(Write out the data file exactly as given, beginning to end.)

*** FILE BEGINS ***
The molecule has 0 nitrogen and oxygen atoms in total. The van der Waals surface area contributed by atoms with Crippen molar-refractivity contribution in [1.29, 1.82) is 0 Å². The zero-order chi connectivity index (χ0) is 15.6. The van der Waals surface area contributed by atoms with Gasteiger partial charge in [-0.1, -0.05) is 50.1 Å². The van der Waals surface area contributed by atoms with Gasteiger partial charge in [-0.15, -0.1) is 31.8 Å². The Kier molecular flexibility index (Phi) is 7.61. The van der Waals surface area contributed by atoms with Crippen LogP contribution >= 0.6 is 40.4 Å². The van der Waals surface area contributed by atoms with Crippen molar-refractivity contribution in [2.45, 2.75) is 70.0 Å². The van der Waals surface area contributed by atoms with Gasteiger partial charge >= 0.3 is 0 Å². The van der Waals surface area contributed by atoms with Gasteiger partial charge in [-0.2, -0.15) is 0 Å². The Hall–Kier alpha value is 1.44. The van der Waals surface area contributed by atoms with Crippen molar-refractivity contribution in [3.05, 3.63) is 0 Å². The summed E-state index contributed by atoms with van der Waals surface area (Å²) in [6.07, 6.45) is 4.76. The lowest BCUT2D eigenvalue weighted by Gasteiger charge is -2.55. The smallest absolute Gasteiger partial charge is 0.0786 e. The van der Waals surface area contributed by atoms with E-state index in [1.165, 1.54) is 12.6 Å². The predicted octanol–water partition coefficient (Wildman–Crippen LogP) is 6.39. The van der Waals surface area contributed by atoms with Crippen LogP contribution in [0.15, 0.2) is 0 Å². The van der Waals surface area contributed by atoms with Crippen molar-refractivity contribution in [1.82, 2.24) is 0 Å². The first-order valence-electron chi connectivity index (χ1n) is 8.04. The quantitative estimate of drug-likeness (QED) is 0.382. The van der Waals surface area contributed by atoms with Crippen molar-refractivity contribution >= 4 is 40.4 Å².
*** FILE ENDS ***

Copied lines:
The molecule has 0 nitrogen and oxygen atoms in total. The van der Waals surface area contributed by atoms with Crippen molar-refractivity contribution in [1.29, 1.82) is 0 Å². The zero-order chi connectivity index (χ0) is 15.6. The van der Waals surface area contributed by atoms with Gasteiger partial charge in [-0.1, -0.05) is 50.1 Å². The van der Waals surface area contributed by atoms with Gasteiger partial charge in [-0.15, -0.1) is 31.8 Å². The Kier molecular flexibility index (Phi) is 7.61. The van der Waals surface area contributed by atoms with Crippen LogP contribution >= 0.6 is 40.4 Å². The van der Waals surface area contributed by atoms with Crippen molar-refractivity contribution in [2.45, 2.75) is 70.0 Å². The van der Waals surface area contributed by atoms with Gasteiger partial charge >= 0.3 is 0 Å². The van der Waals surface area contributed by atoms with Gasteiger partial charge in [-0.2, -0.15) is 0 Å². The Hall–Kier alpha value is 1.44. The van der Waals surface area contributed by atoms with Crippen molar-refractivity contribution in [3.05, 3.63) is 0 Å². The summed E-state index contributed by atoms with van der Waals surface area (Å²) in [6.07, 6.45) is 4.76. The lowest BCUT2D eigenvalue weighted by Gasteiger charge is -2.55. The smallest absolute Gasteiger partial charge is 0.0786 e. The van der Waals surface area contributed by atoms with E-state index in [1.165, 1.54) is 12.6 Å². The predicted octanol–water partition coefficient (Wildman–Crippen LogP) is 6.39. The van der Waals surface area contributed by atoms with Crippen LogP contribution in [0.15, 0.2) is 0 Å². The van der Waals surface area contributed by atoms with Crippen molar-refractivity contribution in [1.82, 2.24) is 0 Å². The first-order valence-electron chi connectivity index (χ1n) is 8.04. The quantitative estimate of drug-likeness (QED) is 0.382. The van der Waals surface area contributed by atoms with Crippen molar-refractivity contribution >= 4 is 40.4 Å².